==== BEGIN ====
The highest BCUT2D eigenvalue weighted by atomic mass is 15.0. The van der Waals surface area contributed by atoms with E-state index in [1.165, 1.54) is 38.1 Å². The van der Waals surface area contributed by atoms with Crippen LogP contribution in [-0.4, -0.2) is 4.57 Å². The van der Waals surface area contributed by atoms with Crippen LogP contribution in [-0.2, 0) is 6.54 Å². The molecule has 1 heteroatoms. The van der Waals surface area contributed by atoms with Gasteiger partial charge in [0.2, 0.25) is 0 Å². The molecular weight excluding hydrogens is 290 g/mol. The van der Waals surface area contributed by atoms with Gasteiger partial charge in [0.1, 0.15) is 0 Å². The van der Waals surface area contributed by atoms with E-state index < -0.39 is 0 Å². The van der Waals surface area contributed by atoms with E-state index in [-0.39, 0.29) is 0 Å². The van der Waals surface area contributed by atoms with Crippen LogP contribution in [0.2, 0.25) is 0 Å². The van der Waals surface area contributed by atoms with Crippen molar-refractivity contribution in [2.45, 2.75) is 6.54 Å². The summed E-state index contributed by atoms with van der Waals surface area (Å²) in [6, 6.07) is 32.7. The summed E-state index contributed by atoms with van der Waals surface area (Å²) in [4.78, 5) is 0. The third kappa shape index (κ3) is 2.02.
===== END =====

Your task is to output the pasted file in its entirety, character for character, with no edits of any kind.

The highest BCUT2D eigenvalue weighted by atomic mass is 15.0. The van der Waals surface area contributed by atoms with E-state index in [1.165, 1.54) is 38.1 Å². The van der Waals surface area contributed by atoms with Crippen LogP contribution in [-0.4, -0.2) is 4.57 Å². The van der Waals surface area contributed by atoms with Crippen LogP contribution in [-0.2, 0) is 6.54 Å². The molecule has 1 heteroatoms. The van der Waals surface area contributed by atoms with Gasteiger partial charge in [0.2, 0.25) is 0 Å². The molecular weight excluding hydrogens is 290 g/mol. The van der Waals surface area contributed by atoms with Gasteiger partial charge in [0.1, 0.15) is 0 Å². The van der Waals surface area contributed by atoms with E-state index < -0.39 is 0 Å². The van der Waals surface area contributed by atoms with E-state index in [-0.39, 0.29) is 0 Å². The van der Waals surface area contributed by atoms with Crippen LogP contribution in [0.2, 0.25) is 0 Å². The van der Waals surface area contributed by atoms with Crippen molar-refractivity contribution in [2.45, 2.75) is 6.54 Å². The summed E-state index contributed by atoms with van der Waals surface area (Å²) in [6, 6.07) is 32.7. The summed E-state index contributed by atoms with van der Waals surface area (Å²) in [4.78, 5) is 0. The third kappa shape index (κ3) is 2.02.